Falling for Falanghina – Brilliantly Mineral, Decidedly Refreshing
Posted on: 07/13/18 12:00 PM
After consulting the Gordon’s archives (located in a vast underground warehouse beneath Main Street) we could not locate a single record of us featuring a Falanghina in our Daily Flash program … ever. So now a moment for the history books, because today, for the first time in human history, Gordon’s is featuring a Falanghina.
Fattoria La Rivolta’s exceptional expression of the grape confidently puts forth a series of flavors, thirst quenching vignettes of pear and apple, told with focus and poise.Oh, it just won the Tre Bicchieri, too.
2016 Fattoria La Rivolta Taburno Falanghina del Sannio
“Honeysuckle, orange blossom, pear, wild herb and apple aromas follow over to the palate along with tangy nectarine and beeswax. It’s refreshingly crisp in bright acidity, with a savory mineral note that lingers on the close.” 91 Points, Wine Enthusiast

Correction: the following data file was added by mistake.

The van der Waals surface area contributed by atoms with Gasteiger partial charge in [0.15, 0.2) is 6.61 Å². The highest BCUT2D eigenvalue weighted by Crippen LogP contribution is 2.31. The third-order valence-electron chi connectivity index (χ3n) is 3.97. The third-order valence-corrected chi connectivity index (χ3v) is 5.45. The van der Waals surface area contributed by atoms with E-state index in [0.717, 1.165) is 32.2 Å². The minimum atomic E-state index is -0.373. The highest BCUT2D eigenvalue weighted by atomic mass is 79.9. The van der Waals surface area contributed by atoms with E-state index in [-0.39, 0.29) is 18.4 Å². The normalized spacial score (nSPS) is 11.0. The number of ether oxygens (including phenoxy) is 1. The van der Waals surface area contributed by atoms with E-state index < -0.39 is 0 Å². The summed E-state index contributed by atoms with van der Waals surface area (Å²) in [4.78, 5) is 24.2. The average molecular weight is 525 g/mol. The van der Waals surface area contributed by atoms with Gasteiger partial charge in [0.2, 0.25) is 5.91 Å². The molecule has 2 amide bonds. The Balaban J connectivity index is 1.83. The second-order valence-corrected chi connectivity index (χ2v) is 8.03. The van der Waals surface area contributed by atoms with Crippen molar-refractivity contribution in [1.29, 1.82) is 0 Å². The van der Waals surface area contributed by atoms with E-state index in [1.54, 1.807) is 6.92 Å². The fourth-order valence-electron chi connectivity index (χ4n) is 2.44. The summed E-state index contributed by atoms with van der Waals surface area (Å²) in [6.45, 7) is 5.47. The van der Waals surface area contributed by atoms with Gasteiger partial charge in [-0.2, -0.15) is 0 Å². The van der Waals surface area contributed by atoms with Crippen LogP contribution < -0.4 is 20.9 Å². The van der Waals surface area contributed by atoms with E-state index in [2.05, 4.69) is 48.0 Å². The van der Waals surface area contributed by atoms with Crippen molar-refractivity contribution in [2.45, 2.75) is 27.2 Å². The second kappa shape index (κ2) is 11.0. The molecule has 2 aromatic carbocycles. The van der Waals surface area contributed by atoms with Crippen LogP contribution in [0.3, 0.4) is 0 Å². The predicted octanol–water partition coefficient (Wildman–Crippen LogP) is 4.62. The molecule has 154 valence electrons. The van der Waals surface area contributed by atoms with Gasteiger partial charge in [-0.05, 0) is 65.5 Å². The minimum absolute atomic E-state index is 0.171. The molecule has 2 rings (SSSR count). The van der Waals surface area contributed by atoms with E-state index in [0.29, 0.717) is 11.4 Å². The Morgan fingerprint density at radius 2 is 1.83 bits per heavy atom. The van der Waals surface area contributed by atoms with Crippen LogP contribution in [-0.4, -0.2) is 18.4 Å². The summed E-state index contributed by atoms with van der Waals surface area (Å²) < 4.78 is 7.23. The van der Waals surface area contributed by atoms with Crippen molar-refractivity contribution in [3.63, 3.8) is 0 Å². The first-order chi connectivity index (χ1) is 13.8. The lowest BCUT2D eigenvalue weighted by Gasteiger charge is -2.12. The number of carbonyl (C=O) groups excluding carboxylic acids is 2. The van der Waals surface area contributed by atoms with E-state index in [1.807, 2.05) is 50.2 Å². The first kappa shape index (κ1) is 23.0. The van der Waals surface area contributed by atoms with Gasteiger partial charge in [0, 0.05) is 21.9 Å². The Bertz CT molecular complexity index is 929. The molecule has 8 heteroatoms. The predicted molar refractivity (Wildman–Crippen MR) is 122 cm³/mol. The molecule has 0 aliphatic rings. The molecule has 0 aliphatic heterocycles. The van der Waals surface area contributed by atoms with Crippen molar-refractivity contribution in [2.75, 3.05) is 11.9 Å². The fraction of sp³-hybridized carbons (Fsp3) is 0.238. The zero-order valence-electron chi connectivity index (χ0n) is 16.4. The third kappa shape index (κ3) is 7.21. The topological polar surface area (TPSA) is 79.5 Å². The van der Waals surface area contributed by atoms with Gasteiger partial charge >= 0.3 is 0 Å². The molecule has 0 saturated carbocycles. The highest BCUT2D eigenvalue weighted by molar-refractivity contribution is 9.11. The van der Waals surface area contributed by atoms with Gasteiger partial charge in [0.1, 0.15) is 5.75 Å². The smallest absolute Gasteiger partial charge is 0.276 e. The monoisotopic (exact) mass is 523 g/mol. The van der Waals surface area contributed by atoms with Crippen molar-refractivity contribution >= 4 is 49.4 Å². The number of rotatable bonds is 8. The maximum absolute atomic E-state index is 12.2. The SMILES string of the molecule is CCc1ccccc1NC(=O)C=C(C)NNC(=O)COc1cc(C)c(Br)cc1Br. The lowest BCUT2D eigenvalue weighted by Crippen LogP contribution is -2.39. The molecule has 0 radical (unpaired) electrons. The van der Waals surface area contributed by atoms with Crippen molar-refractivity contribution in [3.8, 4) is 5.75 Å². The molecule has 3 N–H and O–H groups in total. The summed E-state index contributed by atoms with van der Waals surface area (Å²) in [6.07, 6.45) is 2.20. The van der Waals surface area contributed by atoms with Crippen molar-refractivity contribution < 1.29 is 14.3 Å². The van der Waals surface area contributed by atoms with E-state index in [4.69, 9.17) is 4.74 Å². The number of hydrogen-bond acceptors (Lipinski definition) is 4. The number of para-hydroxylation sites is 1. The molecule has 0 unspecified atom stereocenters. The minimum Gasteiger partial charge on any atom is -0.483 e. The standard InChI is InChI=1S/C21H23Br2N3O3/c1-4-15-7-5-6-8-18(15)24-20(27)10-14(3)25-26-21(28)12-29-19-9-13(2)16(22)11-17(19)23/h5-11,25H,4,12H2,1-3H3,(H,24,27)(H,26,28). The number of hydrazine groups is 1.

More About the Wine
This is not your Grandmother’s Falanghina. Fattoria La Rivolta Taburno’s version is not floppy, overly ripe, or generically fruity. It’s structured, bounded by sizzling tension and a cheeky textured minerality. It knows what it’s got and does it well. Sure, it’s a crisp, cool summer wine. But that doesn’t mean it is unsophisticated or lacks ambition. Quite the opposite, Fattoria’s Falanghina is loaded with powerful sense of self.
Unlike the majority of Campania’s Falanghinas which have come to rely on an easy way out (overly ripe fruit, heavy use of pesticides, safe inoculated commercial yeast for fermentations, corrective additives, etc.) Fattoria does everything in the simplest and healthiest way possible. That does not mean easy. The fruit is organically grown, harvested by hand and relentlessly sorted. Fermentation is done in stainless steel to maintain the absolute highest freshness. All the hard work shows. The juice is terrific. If you enjoy fresh, crisp wine that is beautifully textured, here is your bottle. Now if you will excuse me, I have to make my way down to the Gordon’s archives.
Back to Blog